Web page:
Leena Normington talks to Claire Coughlan about authenticity, activism and the accessibility of social media
Creating engaging content is all in a day's work for Leena Normington, Vintage's social media producer. Alongside her busy day job, Normington works early mornings and weekends on her own YouTube channel, JustKissMyFrog, which boasts 55,000 subscribers, and she is a presenter on the popular podcast Banging Book Club, which covers topics relating to sex and gender. She also writes poetry on Instagram.
In 2017, Normington was appointed as a YouTube Ambassador, a "Creator for Change Fellow", in an initiative that supports creators who are tackling social issues and promoting awareness, tolerance and empathy. Normington's thought-provoking video essay, "Go Back to Where You Came From", advocates for the British Empire and its effects to be included on the educational curriculum, in response to anti-immigration feeling and the rise of the far right. The video has been viewed over 78,000 times so far. Alongside all this, she also has a series on her channel about how to get into publishing.
"I consider that a bit of activism," she explains. "For me, growing up in Coventry, I didn't know anyone in publishing, or that it was possible."
Normington credits the channel, which she started in the first year of an English degree at Aberystwyth University, as helping her make contacts and figure out how to break into the book industry. "It was only through the internet that I could have accessed that. You know, nobody was going to Coventry and saying, "Would you like to work in publishing"? There's no outreach there, so part of that is making publishing as accessible as possible and breaking down some of the mystery around it."
Normington's first book industry job was as a bookseller at the Coventry Waterstones. An internship at Icon Books eventually turned into a publicity manager role at the indie, where she worked on books including Harry's Last Stand by Harry Leslie Smith. Jobs at Pan Macmillan and Telegraph Books followed, and she joined the Vintage brand team a year ago. Her current role at Vintage involves creating content for the Vintage community, which has an online audience of over 600,000 across Facebook, Twitter, Instagram, YouTube, newsletter, website and the regular Vintage podcast.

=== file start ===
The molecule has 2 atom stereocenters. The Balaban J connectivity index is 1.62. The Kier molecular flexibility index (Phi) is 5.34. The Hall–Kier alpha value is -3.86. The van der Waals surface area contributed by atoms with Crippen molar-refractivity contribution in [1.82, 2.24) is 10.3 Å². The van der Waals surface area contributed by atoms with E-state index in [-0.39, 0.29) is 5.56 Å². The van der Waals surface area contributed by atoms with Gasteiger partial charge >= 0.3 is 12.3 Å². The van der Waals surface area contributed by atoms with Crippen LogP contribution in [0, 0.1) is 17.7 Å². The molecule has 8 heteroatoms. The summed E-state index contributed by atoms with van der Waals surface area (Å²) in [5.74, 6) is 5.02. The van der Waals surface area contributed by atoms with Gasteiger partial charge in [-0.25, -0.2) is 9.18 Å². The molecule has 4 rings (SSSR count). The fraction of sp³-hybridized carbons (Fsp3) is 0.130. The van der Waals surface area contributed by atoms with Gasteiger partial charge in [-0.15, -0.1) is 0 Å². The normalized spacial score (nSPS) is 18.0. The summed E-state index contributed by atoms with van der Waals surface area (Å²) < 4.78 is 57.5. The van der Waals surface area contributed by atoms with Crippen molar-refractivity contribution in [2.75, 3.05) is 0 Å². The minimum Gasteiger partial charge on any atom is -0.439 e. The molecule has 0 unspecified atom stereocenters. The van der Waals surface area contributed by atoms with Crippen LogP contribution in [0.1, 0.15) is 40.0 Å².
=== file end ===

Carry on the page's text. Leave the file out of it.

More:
If there's one component to creating engaging content, what is it? "I don't know if authenticity is an overused word at this point, but it's knowing why you're telling someone about books and not just having to put a sales slant on it and tweet it out like it's an advert, because people are very sensitive to that now," she says. "We do run ads and do traditional advertising as well, but people follow our channels for the more organic content, and less of the ads. It's really knowing why you're talking to somebody, and talking to the audience and not just shouting at them. That even comes down to the way I might phrase a sentence, or the kind of link I use, or the kind of image I pick for our channels, versus what might be on a billboard, or might be used in Facebook ads."
The job requires that she be "very versatile and elastic", Normington says. "A lot of it involves the kind of deep focus editing that's required to make a podcast, but then a lot of scheduling and organisation. On a normal day, I'll be in meetings, liaising with publicists and marketers - sometimes editors - about the projects that are coming up, and working out how I can help them and what would fit the Vintage channels. Some of it is chatting to authors - in the last few weeks I've done a lot of interviews. Sitting down for one or two hours with an author and really hashing out what their book's about and recording them for a long time, and then getting a 20-minute episode out of that."
Is social media presence vital for anyone in the trade? "I think it's vital for publishers to have a presence, and for people in publishing," Normington replies. "Authors, I'm on the fence about, because I think if it's a place that they feel comfortable and fluent in, and they get it and speak the language and enjoy it, and as long as it doesn't distract them from writing, then it's a great place to be, to connect them to readers. But for people who aren't comfortable with it, they'll stick out like a sore thumb. We don't expect authors to be social media experts to be good authors.
"So, I think yes, but it's on a case-by-case basis. At the end of day, it's our job to market their books and find an audience for them." She cites Margaret Atwood as an author who "has it down to a tee. She really gets Twitter."
Normington says that social media has made publishers and readers more accessible to each other. "Before social media, it was much more of a guessing game, but now we can do a poll on Twitter and ask them what they'd like to see, or chat to some of our dedicated viewers about what they think of it and what could be better."
Vintage from time to time runs a "Vintage Recommends" hashtag (#VintageRecommends) on Twitter, where reading recommendations are offered to individual readers who ask for them, drawing on Vintage's broad backlist, including its red spines, which are reissues of classics.
"I don't really see what could have replaced that in the past; there isn't really an equivalent for that, for publishers at least," Normington explains. "So that's an amazing thing that's happened. It's a bit different from a newspaper review - I'm not saying that newspaper reviews are good or bad, they have a huge effect for us, but it's a different kind of recommendation."